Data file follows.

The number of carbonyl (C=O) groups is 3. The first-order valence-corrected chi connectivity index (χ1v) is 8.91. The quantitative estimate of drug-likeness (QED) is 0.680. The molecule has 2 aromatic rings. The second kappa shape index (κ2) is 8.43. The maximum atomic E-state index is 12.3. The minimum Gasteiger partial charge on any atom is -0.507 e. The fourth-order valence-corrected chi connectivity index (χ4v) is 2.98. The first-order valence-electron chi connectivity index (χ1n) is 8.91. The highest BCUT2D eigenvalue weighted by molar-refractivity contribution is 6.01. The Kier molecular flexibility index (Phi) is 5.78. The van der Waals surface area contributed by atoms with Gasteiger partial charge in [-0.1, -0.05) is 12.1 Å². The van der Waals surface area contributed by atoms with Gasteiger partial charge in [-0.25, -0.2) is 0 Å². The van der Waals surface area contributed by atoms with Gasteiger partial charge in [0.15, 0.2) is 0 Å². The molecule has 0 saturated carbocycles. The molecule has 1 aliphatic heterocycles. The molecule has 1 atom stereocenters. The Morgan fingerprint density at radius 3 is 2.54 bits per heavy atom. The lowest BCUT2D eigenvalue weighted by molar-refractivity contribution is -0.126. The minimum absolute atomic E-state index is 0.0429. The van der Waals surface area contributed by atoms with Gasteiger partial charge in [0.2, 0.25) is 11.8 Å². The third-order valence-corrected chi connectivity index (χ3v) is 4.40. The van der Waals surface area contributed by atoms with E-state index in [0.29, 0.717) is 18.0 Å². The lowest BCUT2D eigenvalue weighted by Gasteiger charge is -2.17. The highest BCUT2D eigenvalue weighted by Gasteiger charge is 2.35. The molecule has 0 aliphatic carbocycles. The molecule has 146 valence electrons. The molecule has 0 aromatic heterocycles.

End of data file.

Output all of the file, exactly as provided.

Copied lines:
The number of carbonyl (C=O) groups is 3. The first-order valence-corrected chi connectivity index (χ1v) is 8.91. The quantitative estimate of drug-likeness (QED) is 0.680. The molecule has 2 aromatic rings. The second kappa shape index (κ2) is 8.43. The maximum atomic E-state index is 12.3. The minimum Gasteiger partial charge on any atom is -0.507 e. The fourth-order valence-corrected chi connectivity index (χ4v) is 2.98. The first-order valence-electron chi connectivity index (χ1n) is 8.91. The highest BCUT2D eigenvalue weighted by molar-refractivity contribution is 6.01. The Kier molecular flexibility index (Phi) is 5.78. The van der Waals surface area contributed by atoms with Gasteiger partial charge in [-0.1, -0.05) is 12.1 Å². The van der Waals surface area contributed by atoms with Gasteiger partial charge in [-0.25, -0.2) is 0 Å². The van der Waals surface area contributed by atoms with Gasteiger partial charge in [0.15, 0.2) is 0 Å². The molecule has 0 saturated carbocycles. The molecule has 1 aliphatic heterocycles. The molecule has 1 atom stereocenters. The Morgan fingerprint density at radius 3 is 2.54 bits per heavy atom. The lowest BCUT2D eigenvalue weighted by molar-refractivity contribution is -0.126. The minimum absolute atomic E-state index is 0.0429. The van der Waals surface area contributed by atoms with Gasteiger partial charge in [0.2, 0.25) is 11.8 Å². The third-order valence-corrected chi connectivity index (χ3v) is 4.40. The van der Waals surface area contributed by atoms with E-state index in [0.29, 0.717) is 18.0 Å². The lowest BCUT2D eigenvalue weighted by Gasteiger charge is -2.17. The highest BCUT2D eigenvalue weighted by Gasteiger charge is 2.35. The molecule has 0 aliphatic carbocycles. The molecule has 146 valence electrons. The molecule has 0 aromatic heterocycles.